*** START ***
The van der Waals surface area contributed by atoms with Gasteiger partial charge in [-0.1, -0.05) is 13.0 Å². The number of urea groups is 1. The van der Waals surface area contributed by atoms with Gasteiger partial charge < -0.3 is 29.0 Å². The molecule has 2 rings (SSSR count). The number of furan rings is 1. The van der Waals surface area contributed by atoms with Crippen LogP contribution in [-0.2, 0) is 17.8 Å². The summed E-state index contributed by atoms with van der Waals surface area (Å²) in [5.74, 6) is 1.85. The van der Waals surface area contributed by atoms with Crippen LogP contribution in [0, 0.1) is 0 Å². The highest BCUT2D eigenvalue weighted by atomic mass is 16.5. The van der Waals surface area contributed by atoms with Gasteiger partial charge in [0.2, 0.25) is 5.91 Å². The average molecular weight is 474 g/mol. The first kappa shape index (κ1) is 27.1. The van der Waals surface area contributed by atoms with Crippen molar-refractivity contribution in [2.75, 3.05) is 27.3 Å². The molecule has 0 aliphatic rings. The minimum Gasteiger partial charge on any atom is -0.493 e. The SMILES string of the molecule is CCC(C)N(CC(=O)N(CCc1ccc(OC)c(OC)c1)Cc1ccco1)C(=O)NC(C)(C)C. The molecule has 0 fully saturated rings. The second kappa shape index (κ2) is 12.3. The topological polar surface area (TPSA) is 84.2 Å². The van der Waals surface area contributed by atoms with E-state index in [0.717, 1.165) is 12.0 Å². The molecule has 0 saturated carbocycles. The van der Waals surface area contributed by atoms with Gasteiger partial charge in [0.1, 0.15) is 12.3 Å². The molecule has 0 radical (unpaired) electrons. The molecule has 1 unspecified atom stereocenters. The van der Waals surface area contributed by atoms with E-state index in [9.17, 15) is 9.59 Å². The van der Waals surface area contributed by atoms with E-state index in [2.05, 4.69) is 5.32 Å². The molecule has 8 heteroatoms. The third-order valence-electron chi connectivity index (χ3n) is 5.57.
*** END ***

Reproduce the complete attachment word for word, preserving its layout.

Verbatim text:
The van der Waals surface area contributed by atoms with Gasteiger partial charge in [-0.1, -0.05) is 13.0 Å². The number of urea groups is 1. The van der Waals surface area contributed by atoms with Gasteiger partial charge < -0.3 is 29.0 Å². The molecule has 2 rings (SSSR count). The number of furan rings is 1. The van der Waals surface area contributed by atoms with Crippen LogP contribution in [-0.2, 0) is 17.8 Å². The summed E-state index contributed by atoms with van der Waals surface area (Å²) in [5.74, 6) is 1.85. The van der Waals surface area contributed by atoms with Crippen LogP contribution in [0, 0.1) is 0 Å². The highest BCUT2D eigenvalue weighted by atomic mass is 16.5. The van der Waals surface area contributed by atoms with Gasteiger partial charge in [0.2, 0.25) is 5.91 Å². The average molecular weight is 474 g/mol. The first kappa shape index (κ1) is 27.1. The van der Waals surface area contributed by atoms with Crippen molar-refractivity contribution in [2.75, 3.05) is 27.3 Å². The molecule has 0 aliphatic rings. The minimum Gasteiger partial charge on any atom is -0.493 e. The SMILES string of the molecule is CCC(C)N(CC(=O)N(CCc1ccc(OC)c(OC)c1)Cc1ccco1)C(=O)NC(C)(C)C. The molecule has 0 fully saturated rings. The second kappa shape index (κ2) is 12.3. The topological polar surface area (TPSA) is 84.2 Å². The van der Waals surface area contributed by atoms with E-state index in [0.717, 1.165) is 12.0 Å². The molecule has 0 saturated carbocycles. The van der Waals surface area contributed by atoms with Gasteiger partial charge in [0.1, 0.15) is 12.3 Å². The molecule has 0 radical (unpaired) electrons. The molecule has 1 unspecified atom stereocenters. The van der Waals surface area contributed by atoms with E-state index in [9.17, 15) is 9.59 Å². The van der Waals surface area contributed by atoms with E-state index in [2.05, 4.69) is 5.32 Å². The molecule has 8 heteroatoms. The third-order valence-electron chi connectivity index (χ3n) is 5.57.